As a wild counterpoint to I’m All Right Jack, this beautifully restored reissue comes complete with Peter Sellers' The Running Jumping & Standing Still Film, an absurdist short film collaboration with Spike Milligan and Richard Lester that features all manner of slapstick madness in a field in its chaotic 11 minutes. Alive with the spirit of The Goons, it was shot for pennies over a few days before becoming a popular cult favourite and even receiving an Academy Award nomination.

[ 1959 — Dir: John Boulting — 105 mins — IMDb ]

WIN Obvious Child on DVD

WIN Obvious Child on DVD | Free Competition | SHELF HEROES

To celebrate the release of Obvious Child on DVD we’ve got 3 copies of the film to give away!

Refreshing, honest, relatable and hilarious, Obvious Child is a comedy like no other. Following one woman’s haphazard journey through her late twenties.

Obvious Child is the story of unapologetic Brooklyn comedian Donna Stern (Jenny Slate), a twenty-something loose cannon who gets dumped, fired and pregnant in quick succession. Better at cracking jokes about her flatulence and the contents of her knickers in her weekly stand-up routine than doing her taxes, Donna has a lot of growing up to do. With her parents nudging her to take control of her life, Donna is forced to do just that when she falls pregnant following a one-night stand with clean-cut, sensible Max (Jake Lacy) – a guy not remotely her type – and decides to seek the choice most responsible to her future. With the support of her friends Nellie (Gaby Hoffmann) and Joey (Gabe Liedman), Donna learns how to be brave, honest and vulnerable in real life; not just on stage.

Obvious Child is available now from Koch Media.

To be in with a chance of winning, simply complete the form below by liking us on FACEBOOK, answering the simple question or with one of the other easy methods.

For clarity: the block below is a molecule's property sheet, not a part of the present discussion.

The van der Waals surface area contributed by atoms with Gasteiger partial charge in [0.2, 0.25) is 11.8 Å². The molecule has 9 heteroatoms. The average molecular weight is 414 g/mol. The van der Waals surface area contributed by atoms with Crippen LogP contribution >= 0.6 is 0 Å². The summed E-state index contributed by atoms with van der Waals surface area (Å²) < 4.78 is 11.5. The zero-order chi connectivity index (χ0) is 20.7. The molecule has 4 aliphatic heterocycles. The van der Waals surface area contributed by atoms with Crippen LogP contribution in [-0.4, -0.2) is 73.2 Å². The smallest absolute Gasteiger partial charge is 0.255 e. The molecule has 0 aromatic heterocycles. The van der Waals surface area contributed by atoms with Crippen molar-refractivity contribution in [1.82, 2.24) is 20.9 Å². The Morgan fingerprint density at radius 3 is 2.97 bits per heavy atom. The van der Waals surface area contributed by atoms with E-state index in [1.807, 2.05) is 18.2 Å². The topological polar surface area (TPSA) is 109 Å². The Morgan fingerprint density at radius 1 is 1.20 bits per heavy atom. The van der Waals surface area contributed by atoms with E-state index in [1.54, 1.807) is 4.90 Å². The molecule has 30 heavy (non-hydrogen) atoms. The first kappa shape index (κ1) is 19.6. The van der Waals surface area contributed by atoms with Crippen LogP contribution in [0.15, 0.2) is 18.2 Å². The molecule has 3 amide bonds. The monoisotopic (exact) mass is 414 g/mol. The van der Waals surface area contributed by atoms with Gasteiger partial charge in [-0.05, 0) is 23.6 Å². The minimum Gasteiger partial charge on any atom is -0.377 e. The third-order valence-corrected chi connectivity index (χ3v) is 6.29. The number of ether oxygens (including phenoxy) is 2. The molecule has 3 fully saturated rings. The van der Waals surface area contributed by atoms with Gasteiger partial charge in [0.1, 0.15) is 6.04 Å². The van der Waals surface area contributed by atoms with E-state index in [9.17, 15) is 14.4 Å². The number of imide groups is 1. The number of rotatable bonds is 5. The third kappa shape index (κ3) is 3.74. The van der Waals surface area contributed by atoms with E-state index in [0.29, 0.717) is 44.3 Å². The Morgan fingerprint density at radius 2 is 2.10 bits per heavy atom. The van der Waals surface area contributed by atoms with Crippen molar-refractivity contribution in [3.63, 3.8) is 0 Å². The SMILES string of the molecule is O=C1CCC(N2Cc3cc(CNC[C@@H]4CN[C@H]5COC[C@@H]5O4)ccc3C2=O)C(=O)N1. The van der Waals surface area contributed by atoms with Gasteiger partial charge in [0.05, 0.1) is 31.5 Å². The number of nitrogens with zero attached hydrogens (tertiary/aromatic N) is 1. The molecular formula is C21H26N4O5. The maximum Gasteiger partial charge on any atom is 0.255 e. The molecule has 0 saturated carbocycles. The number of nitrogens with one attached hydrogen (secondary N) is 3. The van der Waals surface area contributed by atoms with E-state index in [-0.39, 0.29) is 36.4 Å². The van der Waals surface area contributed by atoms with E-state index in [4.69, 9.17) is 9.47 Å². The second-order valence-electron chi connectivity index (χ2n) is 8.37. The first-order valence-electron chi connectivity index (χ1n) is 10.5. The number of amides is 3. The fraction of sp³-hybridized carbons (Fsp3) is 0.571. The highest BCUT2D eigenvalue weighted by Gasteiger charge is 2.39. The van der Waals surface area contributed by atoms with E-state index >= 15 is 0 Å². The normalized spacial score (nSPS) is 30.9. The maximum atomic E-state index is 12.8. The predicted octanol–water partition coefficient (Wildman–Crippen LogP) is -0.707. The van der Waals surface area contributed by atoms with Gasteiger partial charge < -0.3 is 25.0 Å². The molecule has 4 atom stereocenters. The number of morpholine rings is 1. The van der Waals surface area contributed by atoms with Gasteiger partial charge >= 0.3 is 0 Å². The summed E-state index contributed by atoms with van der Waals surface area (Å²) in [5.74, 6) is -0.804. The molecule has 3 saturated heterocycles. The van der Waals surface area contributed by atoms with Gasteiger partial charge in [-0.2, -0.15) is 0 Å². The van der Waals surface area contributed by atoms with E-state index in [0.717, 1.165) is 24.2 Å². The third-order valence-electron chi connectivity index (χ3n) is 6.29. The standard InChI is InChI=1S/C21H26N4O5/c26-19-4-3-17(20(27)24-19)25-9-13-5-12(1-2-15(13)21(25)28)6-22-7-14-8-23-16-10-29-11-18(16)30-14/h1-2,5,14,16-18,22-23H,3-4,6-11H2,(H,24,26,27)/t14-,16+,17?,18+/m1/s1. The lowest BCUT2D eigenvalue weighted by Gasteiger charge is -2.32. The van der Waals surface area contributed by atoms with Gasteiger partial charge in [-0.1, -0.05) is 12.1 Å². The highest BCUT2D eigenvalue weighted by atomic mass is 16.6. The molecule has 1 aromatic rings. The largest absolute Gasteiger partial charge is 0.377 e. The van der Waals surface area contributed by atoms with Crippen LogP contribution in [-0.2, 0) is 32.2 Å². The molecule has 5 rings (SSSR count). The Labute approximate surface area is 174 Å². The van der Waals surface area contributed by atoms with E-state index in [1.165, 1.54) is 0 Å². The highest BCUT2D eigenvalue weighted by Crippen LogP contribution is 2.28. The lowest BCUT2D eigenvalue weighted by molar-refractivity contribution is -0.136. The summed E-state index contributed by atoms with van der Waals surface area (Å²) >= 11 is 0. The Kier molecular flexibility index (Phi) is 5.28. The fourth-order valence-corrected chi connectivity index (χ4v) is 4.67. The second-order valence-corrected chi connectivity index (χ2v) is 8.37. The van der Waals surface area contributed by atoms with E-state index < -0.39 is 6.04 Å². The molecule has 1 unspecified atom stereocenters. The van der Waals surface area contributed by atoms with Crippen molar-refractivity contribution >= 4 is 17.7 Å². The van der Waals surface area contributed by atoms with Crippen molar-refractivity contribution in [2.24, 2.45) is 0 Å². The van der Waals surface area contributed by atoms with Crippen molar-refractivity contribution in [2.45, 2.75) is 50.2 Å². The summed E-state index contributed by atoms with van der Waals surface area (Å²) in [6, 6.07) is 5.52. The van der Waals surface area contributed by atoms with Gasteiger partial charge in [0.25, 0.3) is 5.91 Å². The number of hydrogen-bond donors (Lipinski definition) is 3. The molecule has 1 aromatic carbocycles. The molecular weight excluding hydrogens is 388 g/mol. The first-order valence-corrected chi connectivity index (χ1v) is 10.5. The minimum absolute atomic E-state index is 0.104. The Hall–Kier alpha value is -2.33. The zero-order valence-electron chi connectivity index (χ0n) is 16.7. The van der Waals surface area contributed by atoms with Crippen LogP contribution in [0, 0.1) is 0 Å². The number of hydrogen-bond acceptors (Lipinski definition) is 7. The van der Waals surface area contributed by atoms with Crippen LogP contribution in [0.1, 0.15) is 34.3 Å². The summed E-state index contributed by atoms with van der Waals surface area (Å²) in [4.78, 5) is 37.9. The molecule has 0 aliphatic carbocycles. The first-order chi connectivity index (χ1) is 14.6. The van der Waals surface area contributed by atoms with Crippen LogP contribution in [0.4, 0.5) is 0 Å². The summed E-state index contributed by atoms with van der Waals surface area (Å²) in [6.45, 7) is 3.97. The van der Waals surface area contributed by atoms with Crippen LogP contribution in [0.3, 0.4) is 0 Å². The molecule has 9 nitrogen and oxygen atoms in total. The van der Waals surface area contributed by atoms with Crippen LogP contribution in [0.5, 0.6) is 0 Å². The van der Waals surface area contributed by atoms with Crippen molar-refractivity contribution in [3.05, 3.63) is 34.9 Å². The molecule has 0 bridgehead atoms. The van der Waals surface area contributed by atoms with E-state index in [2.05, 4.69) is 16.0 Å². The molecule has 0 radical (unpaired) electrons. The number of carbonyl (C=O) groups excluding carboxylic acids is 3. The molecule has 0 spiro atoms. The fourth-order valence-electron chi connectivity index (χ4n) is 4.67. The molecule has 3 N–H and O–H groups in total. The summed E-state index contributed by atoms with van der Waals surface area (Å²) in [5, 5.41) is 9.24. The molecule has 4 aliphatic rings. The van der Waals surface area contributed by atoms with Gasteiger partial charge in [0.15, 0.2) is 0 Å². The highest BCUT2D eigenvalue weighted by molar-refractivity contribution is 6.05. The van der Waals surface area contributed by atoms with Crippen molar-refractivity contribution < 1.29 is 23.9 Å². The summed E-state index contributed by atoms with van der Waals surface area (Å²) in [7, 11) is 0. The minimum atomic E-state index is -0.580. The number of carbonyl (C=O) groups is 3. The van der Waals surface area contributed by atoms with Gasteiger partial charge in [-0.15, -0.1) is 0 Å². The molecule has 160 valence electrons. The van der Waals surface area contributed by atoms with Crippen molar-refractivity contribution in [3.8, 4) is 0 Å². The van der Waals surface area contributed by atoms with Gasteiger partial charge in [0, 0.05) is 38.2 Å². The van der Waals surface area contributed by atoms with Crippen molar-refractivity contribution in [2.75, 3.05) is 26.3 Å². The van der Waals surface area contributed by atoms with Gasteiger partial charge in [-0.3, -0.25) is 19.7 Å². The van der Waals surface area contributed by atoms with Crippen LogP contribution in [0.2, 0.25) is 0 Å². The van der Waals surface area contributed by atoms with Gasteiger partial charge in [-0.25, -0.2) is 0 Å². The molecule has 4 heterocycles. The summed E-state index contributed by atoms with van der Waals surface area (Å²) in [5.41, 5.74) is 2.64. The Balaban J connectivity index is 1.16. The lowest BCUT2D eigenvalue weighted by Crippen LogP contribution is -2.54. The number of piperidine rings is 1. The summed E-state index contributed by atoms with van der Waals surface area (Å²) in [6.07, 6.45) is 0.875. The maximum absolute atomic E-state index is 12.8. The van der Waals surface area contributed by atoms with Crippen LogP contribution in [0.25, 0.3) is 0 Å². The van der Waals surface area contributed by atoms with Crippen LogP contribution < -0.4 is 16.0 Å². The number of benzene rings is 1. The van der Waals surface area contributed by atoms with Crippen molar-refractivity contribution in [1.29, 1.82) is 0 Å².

Winners will be notified on 8th February. Open to UK residents only.

WIN Obvious Child on DVD

WIN Night Moves on Blu-ray

WIN Night Moves on Blu-ray | Free Competition | SHELF HEROES

To celebrate the release of Night Moves on DVD & Blu-Ray from 12 January we’re giving away 3 copies of the film on Blu-ray!

From director Kelly Reichardt (Wendy & Lucy, Meek’s Cutoff) and with an all-star cast
including Oscar-nominee Jesse Eisenberg (The Social Network), Dakota Fanning (The Twilight Saga: New Moon) and Golden Globe nominee Peter Sarsgaard (An
Education), Night Moves is an intense thriller that rests on a knife’s edge.

When outsider Josh (Eisenberg) teams with high society dropout Dena (Fanning) and
Harmon (Sarsgaard), a radicalised former marine, for a controversial mission to blow up a
dam, they cannot imagine the fatal consequences. Night Moves takes you on a chilling
journey that will see their alliance shattered and put their lives at risk.

Night Moves is available now from Soda Pictures.

To be in with a chance of winning, simply complete the form below by liking us on FACEBOOK, answering the simple question or with one of the other easy methods.

Winners will be notified on 1st February. Open to UK residents only.

WIN Night Moves on Blu-ray